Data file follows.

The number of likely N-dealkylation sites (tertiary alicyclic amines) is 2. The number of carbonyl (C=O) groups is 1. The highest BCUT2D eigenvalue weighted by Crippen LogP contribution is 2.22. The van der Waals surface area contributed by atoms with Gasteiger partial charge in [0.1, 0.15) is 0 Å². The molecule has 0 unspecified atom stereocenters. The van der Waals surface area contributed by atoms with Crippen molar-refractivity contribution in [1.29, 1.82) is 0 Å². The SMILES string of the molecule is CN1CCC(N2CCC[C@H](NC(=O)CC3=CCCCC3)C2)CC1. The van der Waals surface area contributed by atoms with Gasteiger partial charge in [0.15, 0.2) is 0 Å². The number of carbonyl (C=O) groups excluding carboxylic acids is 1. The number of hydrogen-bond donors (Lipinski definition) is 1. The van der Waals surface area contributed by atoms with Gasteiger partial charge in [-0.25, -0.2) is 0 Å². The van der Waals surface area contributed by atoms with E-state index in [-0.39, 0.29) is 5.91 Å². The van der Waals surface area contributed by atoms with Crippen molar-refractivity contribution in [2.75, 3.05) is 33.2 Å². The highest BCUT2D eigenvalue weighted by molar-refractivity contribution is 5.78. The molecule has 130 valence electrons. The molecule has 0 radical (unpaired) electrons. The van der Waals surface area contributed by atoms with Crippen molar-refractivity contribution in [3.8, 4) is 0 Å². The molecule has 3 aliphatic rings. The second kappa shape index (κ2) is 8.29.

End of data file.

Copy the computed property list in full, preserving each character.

The number of likely N-dealkylation sites (tertiary alicyclic amines) is 2. The number of carbonyl (C=O) groups is 1. The highest BCUT2D eigenvalue weighted by Crippen LogP contribution is 2.22. The van der Waals surface area contributed by atoms with Gasteiger partial charge in [0.1, 0.15) is 0 Å². The molecule has 0 unspecified atom stereocenters. The van der Waals surface area contributed by atoms with Crippen molar-refractivity contribution in [1.29, 1.82) is 0 Å². The SMILES string of the molecule is CN1CCC(N2CCC[C@H](NC(=O)CC3=CCCCC3)C2)CC1. The van der Waals surface area contributed by atoms with Gasteiger partial charge in [0.15, 0.2) is 0 Å². The number of carbonyl (C=O) groups excluding carboxylic acids is 1. The number of hydrogen-bond donors (Lipinski definition) is 1. The van der Waals surface area contributed by atoms with Gasteiger partial charge in [-0.25, -0.2) is 0 Å². The van der Waals surface area contributed by atoms with E-state index in [-0.39, 0.29) is 5.91 Å². The van der Waals surface area contributed by atoms with Crippen molar-refractivity contribution in [2.75, 3.05) is 33.2 Å². The highest BCUT2D eigenvalue weighted by molar-refractivity contribution is 5.78. The molecule has 130 valence electrons. The molecule has 0 radical (unpaired) electrons. The van der Waals surface area contributed by atoms with Crippen molar-refractivity contribution in [3.8, 4) is 0 Å². The molecule has 3 aliphatic rings. The second kappa shape index (κ2) is 8.29.